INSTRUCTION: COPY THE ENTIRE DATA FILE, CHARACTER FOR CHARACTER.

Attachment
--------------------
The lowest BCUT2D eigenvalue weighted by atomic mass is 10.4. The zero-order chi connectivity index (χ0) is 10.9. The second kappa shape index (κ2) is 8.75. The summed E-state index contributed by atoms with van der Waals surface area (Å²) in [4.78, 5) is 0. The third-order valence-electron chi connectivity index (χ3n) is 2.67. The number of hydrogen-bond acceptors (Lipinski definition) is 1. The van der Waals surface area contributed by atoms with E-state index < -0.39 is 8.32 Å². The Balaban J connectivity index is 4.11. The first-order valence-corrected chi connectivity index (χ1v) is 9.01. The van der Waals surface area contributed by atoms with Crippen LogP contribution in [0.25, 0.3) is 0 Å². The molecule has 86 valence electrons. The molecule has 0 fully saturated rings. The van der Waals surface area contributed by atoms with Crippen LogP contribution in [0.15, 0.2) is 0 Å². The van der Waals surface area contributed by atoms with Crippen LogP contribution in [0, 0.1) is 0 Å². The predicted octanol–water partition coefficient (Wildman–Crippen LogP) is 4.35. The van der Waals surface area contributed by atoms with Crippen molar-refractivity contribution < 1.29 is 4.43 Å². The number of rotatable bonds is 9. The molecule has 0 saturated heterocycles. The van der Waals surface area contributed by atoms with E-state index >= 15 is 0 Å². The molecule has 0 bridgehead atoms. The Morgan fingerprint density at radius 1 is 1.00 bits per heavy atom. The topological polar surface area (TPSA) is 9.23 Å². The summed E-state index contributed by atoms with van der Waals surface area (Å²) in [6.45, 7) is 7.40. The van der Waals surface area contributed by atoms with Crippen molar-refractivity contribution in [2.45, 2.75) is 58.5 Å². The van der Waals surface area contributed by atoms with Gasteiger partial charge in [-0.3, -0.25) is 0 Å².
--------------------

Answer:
The lowest BCUT2D eigenvalue weighted by atomic mass is 10.4. The zero-order chi connectivity index (χ0) is 10.9. The second kappa shape index (κ2) is 8.75. The summed E-state index contributed by atoms with van der Waals surface area (Å²) in [4.78, 5) is 0. The third-order valence-electron chi connectivity index (χ3n) is 2.67. The number of hydrogen-bond acceptors (Lipinski definition) is 1. The van der Waals surface area contributed by atoms with E-state index < -0.39 is 8.32 Å². The Balaban J connectivity index is 4.11. The first-order valence-corrected chi connectivity index (χ1v) is 9.01. The van der Waals surface area contributed by atoms with Crippen LogP contribution in [0.25, 0.3) is 0 Å². The molecule has 86 valence electrons. The molecule has 0 fully saturated rings. The van der Waals surface area contributed by atoms with Crippen LogP contribution in [0.15, 0.2) is 0 Å². The van der Waals surface area contributed by atoms with Crippen LogP contribution in [0, 0.1) is 0 Å². The predicted octanol–water partition coefficient (Wildman–Crippen LogP) is 4.35. The van der Waals surface area contributed by atoms with Crippen molar-refractivity contribution < 1.29 is 4.43 Å². The number of rotatable bonds is 9. The molecule has 0 saturated heterocycles. The van der Waals surface area contributed by atoms with E-state index >= 15 is 0 Å². The molecule has 0 bridgehead atoms. The Morgan fingerprint density at radius 1 is 1.00 bits per heavy atom. The topological polar surface area (TPSA) is 9.23 Å². The summed E-state index contributed by atoms with van der Waals surface area (Å²) in [6.45, 7) is 7.40. The van der Waals surface area contributed by atoms with Crippen molar-refractivity contribution in [2.45, 2.75) is 58.5 Å². The van der Waals surface area contributed by atoms with Gasteiger partial charge in [-0.3, -0.25) is 0 Å².